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I have spent over thirty-five years traveling across Europe and North America searching for the perfect wood with which to make my instruments. The selection process often involves looking through several thousand pieces just to find the few pieces that have all the qualities to make a truly first class instrument. Each piece of wood must be handled and evaluated individually to determine the type of sound that it will produce. As I slide my hands across the surface and tap each piece lightly, it is remarkable the amount of acoustical information that is revealed. In addition to selecting wood that is acoustically superior, I also look for wood with strikingly beautiful grain patterns to further enhance the visual impact of each instrument. I am extremely fortunate to have acquired an extensive selection of exceptional wood, properly aged and ready to become the next violin, viola, or cello.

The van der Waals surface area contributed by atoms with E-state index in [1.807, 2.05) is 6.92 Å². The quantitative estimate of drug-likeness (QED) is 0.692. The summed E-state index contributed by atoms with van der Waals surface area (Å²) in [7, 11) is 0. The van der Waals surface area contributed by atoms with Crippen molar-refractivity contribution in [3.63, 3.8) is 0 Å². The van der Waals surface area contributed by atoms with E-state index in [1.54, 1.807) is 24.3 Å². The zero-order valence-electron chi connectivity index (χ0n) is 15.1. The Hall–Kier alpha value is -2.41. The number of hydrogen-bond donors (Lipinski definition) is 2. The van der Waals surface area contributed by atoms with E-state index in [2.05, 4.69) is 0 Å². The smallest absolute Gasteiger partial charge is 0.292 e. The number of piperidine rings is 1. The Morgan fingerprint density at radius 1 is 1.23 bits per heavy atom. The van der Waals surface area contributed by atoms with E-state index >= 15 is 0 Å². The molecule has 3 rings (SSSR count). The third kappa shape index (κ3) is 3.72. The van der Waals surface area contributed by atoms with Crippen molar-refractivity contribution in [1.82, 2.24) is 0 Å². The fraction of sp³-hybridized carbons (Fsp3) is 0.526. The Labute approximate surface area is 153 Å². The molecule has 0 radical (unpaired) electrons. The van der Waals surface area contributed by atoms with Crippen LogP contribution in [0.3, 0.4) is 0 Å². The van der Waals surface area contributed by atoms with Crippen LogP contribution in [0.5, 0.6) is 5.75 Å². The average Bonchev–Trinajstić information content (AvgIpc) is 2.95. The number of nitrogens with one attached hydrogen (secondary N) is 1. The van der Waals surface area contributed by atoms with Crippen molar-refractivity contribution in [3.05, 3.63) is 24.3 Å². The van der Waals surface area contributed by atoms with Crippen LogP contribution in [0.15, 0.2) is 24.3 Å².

There is nothing quite like a violin maker’s workshop to evoke a sense of mystery, almost a journey back through time to the Golden Age of violin making in Cremona. The aromas of varnish and old wood prevail to further enhance the atmosphere. Many of the tools I use are hand-made by me to accomplish each special task in the same manner as they were used by the makers of the past. The finest wood from Europe and North America seasons patiently in the wood loft, each piece waiting its turn to become the next violin, viola, or cello. Every instrument begins with an extensive process of design and research in order to achieve the desired acoustical and aesthetic goals. Then the wood is selected from a precious stock of well aged spruce and maple and the construction process begins. When the woodworking is complete, the instrument spends several weeks in the varnishing process before beings strung up and adjusted and then it is ready for it’s first meeting with a musician. I have always worked alone to create each instrument from start to finish. Every instrument is the product of one mind and one pair of hands throughout the entire creative process.